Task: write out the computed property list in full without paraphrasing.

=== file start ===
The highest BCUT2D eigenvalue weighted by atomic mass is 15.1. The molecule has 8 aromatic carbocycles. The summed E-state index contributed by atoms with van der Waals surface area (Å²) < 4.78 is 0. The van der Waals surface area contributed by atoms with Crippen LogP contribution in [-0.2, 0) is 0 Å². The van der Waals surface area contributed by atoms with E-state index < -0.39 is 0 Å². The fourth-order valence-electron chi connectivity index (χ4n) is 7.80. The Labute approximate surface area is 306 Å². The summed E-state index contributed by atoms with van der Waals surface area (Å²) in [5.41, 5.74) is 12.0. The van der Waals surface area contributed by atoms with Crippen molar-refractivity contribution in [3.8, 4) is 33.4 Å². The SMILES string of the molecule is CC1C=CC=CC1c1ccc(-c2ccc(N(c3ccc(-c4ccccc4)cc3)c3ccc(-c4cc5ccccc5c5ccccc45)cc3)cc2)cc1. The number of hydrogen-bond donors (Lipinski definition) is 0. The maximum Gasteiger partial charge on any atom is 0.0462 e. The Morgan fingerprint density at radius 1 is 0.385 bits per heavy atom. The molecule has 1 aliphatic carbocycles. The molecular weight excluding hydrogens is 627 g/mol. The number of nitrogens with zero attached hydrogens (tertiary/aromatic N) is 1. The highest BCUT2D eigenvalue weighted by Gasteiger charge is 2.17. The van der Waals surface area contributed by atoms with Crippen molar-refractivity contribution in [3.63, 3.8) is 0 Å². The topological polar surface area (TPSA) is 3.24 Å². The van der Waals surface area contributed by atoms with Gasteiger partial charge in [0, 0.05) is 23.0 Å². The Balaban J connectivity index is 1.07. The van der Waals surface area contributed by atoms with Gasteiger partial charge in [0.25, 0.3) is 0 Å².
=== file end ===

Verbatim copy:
The highest BCUT2D eigenvalue weighted by atomic mass is 15.1. The molecule has 8 aromatic carbocycles. The summed E-state index contributed by atoms with van der Waals surface area (Å²) < 4.78 is 0. The van der Waals surface area contributed by atoms with Crippen LogP contribution in [-0.2, 0) is 0 Å². The van der Waals surface area contributed by atoms with E-state index < -0.39 is 0 Å². The fourth-order valence-electron chi connectivity index (χ4n) is 7.80. The Labute approximate surface area is 306 Å². The summed E-state index contributed by atoms with van der Waals surface area (Å²) in [5.41, 5.74) is 12.0. The van der Waals surface area contributed by atoms with Crippen molar-refractivity contribution in [3.8, 4) is 33.4 Å². The SMILES string of the molecule is CC1C=CC=CC1c1ccc(-c2ccc(N(c3ccc(-c4ccccc4)cc3)c3ccc(-c4cc5ccccc5c5ccccc45)cc3)cc2)cc1. The number of hydrogen-bond donors (Lipinski definition) is 0. The maximum Gasteiger partial charge on any atom is 0.0462 e. The Morgan fingerprint density at radius 1 is 0.385 bits per heavy atom. The molecule has 1 aliphatic carbocycles. The molecular weight excluding hydrogens is 627 g/mol. The number of nitrogens with zero attached hydrogens (tertiary/aromatic N) is 1. The highest BCUT2D eigenvalue weighted by Gasteiger charge is 2.17. The van der Waals surface area contributed by atoms with Crippen molar-refractivity contribution in [3.63, 3.8) is 0 Å². The topological polar surface area (TPSA) is 3.24 Å². The van der Waals surface area contributed by atoms with Gasteiger partial charge in [0, 0.05) is 23.0 Å². The Balaban J connectivity index is 1.07. The van der Waals surface area contributed by atoms with Gasteiger partial charge in [0.25, 0.3) is 0 Å².